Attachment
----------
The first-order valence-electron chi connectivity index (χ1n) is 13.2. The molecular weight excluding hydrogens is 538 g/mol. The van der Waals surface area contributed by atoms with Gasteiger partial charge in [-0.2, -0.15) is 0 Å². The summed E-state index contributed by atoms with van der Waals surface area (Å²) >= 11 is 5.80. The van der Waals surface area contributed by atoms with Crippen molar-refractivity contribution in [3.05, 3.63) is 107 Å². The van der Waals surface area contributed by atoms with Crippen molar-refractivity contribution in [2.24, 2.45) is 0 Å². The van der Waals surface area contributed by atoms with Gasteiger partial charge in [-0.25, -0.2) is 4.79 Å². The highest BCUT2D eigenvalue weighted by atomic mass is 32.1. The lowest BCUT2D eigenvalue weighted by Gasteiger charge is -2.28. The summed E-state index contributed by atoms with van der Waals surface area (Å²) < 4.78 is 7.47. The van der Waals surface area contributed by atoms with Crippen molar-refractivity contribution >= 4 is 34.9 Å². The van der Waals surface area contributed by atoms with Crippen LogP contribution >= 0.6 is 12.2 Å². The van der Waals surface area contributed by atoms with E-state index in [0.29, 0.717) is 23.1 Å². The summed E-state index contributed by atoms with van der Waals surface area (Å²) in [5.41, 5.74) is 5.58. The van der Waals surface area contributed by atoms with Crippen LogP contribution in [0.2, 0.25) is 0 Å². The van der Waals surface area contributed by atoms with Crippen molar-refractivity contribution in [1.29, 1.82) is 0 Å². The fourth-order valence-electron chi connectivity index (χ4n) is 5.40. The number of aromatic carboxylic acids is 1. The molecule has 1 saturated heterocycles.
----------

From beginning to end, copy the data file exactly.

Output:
The first-order valence-electron chi connectivity index (χ1n) is 13.2. The molecular weight excluding hydrogens is 538 g/mol. The van der Waals surface area contributed by atoms with Gasteiger partial charge in [-0.2, -0.15) is 0 Å². The summed E-state index contributed by atoms with van der Waals surface area (Å²) >= 11 is 5.80. The van der Waals surface area contributed by atoms with Crippen molar-refractivity contribution in [3.05, 3.63) is 107 Å². The van der Waals surface area contributed by atoms with Crippen molar-refractivity contribution in [2.24, 2.45) is 0 Å². The van der Waals surface area contributed by atoms with Gasteiger partial charge in [-0.25, -0.2) is 4.79 Å². The highest BCUT2D eigenvalue weighted by atomic mass is 32.1. The lowest BCUT2D eigenvalue weighted by Gasteiger charge is -2.28. The summed E-state index contributed by atoms with van der Waals surface area (Å²) < 4.78 is 7.47. The van der Waals surface area contributed by atoms with Crippen molar-refractivity contribution >= 4 is 34.9 Å². The van der Waals surface area contributed by atoms with Crippen LogP contribution >= 0.6 is 12.2 Å². The van der Waals surface area contributed by atoms with E-state index in [0.29, 0.717) is 23.1 Å². The summed E-state index contributed by atoms with van der Waals surface area (Å²) in [5.41, 5.74) is 5.58. The van der Waals surface area contributed by atoms with Crippen LogP contribution in [0.2, 0.25) is 0 Å². The van der Waals surface area contributed by atoms with Crippen molar-refractivity contribution in [1.29, 1.82) is 0 Å². The fourth-order valence-electron chi connectivity index (χ4n) is 5.40. The number of aromatic carboxylic acids is 1. The molecule has 1 saturated heterocycles.